x Abu Dhabi, UAESaturday 22 July 2017

Open up your airports, Japan

The Japanese government's reluctance to allow other airlines access to its market is at best puzzling; at worst, protectionist. One of its main airlines, Japan Airlines, has been forced to seek creditor protection.

TOKYO // In the days when the train was the main vehicle of conveyance, it paid to put your business beside the track, and wise mayors did their best to ensure the railroad passed by their city. In today's world, burgeoning trade links are best served by rail, road and ship - but above all, by airlines. If you bring planes full of people and goods, trade picks up. So the Japanese government's reluctance to allow other airlines access to its market is at best puzzling; at worst, protectionist. One of its main airlines, Japan Airlines, has been forced to seek creditor protection.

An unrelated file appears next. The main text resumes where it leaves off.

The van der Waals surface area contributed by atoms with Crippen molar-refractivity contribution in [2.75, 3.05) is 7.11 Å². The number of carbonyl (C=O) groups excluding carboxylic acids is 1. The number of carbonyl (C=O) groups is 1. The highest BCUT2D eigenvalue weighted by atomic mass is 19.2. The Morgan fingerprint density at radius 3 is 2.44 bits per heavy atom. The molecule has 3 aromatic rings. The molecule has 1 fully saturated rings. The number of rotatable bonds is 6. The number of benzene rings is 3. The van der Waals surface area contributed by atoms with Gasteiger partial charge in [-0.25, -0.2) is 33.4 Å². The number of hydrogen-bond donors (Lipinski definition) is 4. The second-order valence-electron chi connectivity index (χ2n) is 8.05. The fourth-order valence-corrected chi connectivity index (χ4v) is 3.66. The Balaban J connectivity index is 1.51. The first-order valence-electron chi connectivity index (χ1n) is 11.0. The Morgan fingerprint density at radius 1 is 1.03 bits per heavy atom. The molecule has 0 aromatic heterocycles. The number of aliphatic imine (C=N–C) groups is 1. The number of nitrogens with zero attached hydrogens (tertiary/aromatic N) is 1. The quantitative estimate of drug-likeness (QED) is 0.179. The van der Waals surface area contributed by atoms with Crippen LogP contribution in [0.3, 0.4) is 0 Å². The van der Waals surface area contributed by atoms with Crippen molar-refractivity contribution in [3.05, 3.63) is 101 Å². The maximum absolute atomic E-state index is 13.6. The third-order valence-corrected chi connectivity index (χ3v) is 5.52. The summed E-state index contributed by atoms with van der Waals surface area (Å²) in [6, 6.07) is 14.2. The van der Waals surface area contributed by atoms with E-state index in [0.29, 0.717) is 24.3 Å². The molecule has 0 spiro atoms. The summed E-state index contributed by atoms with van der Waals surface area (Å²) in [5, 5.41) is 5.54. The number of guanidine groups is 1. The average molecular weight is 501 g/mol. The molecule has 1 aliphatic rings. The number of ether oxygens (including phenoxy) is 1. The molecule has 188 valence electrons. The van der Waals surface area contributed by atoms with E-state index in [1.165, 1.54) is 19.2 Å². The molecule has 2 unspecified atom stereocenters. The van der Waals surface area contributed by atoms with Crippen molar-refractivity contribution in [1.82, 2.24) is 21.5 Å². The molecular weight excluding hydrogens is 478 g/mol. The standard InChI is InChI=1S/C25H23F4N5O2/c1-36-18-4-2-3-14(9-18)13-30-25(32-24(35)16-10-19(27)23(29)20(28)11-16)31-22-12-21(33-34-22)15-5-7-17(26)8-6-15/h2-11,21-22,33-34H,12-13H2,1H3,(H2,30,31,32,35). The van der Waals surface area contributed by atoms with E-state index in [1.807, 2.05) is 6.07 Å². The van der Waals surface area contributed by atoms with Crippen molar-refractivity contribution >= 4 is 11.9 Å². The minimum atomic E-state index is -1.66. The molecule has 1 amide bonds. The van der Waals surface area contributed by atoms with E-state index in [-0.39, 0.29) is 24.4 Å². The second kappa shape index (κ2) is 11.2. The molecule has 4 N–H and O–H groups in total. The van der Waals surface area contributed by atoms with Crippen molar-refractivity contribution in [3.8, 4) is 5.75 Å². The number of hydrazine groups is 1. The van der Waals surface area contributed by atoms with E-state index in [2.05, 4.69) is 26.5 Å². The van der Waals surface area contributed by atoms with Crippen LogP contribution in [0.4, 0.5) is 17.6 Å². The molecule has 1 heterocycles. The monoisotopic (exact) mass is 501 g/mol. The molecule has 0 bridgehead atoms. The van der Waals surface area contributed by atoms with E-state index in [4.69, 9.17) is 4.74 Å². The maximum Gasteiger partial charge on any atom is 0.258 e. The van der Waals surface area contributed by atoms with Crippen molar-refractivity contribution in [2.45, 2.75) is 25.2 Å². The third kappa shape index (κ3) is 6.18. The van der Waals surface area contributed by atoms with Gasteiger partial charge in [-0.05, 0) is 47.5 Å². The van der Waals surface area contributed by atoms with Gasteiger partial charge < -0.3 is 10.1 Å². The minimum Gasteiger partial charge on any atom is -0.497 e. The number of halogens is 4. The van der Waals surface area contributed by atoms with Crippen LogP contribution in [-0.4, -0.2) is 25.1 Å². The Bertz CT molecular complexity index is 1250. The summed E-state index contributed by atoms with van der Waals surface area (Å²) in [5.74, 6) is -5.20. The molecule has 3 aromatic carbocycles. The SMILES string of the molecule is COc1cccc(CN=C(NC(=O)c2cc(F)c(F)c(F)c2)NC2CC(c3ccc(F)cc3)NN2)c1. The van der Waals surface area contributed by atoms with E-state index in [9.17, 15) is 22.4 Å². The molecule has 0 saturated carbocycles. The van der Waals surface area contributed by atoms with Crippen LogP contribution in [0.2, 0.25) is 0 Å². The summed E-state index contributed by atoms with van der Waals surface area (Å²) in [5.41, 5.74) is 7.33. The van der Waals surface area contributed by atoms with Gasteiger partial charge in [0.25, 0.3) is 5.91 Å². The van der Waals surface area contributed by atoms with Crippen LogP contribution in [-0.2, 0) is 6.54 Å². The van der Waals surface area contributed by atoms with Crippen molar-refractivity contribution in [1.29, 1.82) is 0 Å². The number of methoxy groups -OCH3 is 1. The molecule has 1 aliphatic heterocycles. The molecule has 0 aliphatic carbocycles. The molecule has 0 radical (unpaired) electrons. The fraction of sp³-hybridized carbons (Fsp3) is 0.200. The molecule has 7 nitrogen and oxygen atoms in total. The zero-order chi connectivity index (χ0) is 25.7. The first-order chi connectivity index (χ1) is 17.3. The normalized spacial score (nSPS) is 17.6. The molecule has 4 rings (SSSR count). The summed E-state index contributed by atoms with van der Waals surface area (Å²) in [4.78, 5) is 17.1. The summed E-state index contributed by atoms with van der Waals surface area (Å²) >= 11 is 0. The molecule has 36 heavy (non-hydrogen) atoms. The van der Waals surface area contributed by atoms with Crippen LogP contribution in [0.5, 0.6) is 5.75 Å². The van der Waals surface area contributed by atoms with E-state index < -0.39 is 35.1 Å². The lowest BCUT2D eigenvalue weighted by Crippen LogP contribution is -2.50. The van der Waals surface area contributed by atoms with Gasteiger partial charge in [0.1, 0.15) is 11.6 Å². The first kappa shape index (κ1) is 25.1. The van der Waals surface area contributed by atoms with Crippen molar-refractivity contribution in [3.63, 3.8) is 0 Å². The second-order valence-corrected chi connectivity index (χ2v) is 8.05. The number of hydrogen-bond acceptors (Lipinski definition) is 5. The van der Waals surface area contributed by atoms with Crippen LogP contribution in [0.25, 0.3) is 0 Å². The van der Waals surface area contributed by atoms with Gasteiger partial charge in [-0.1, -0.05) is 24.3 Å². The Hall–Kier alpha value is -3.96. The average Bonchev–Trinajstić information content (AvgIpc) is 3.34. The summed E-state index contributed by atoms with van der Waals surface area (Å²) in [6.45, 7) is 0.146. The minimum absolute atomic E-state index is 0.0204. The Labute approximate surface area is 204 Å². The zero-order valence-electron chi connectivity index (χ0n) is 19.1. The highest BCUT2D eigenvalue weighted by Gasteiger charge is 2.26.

Obviously Japan has been in the economic doldrums with only the occasional lapse since the boom days of the 1980s. The temptation for it to put up the barricades must be overwhelming. But that is the wrong thing to do. They should be opening doors and welcoming any new arrivals. There are already decent trade links between the UAE and Japan. Trade between the two is now close to Dh107.2 billion (US$29.19bn) a year, official figures show. There are about 350 Japanese companies operating in the UAE, and more than 3,500 Japanese expatriates living in the country.

More should be encouraged to come, but the compliment should also be returned. There are 125 airlines that fly into Dubai. It has been the policy of Sheikh Mohammed bin Rashid, Vice President of the UAE and Ruler of Dubai, for many years to welcome anybody or any business. Such competition has not weakened Emirates Airline; in fact, it has probably made it stronger. Likewise, the competition between Emirates and Etihad Airways is good for the customers, but probably also good for the managers, as it keeps them on their toes. In a similar fashion, competition is good for countries. Transport links are like rivers: without them, everything dries up.

rwright@thenational.ae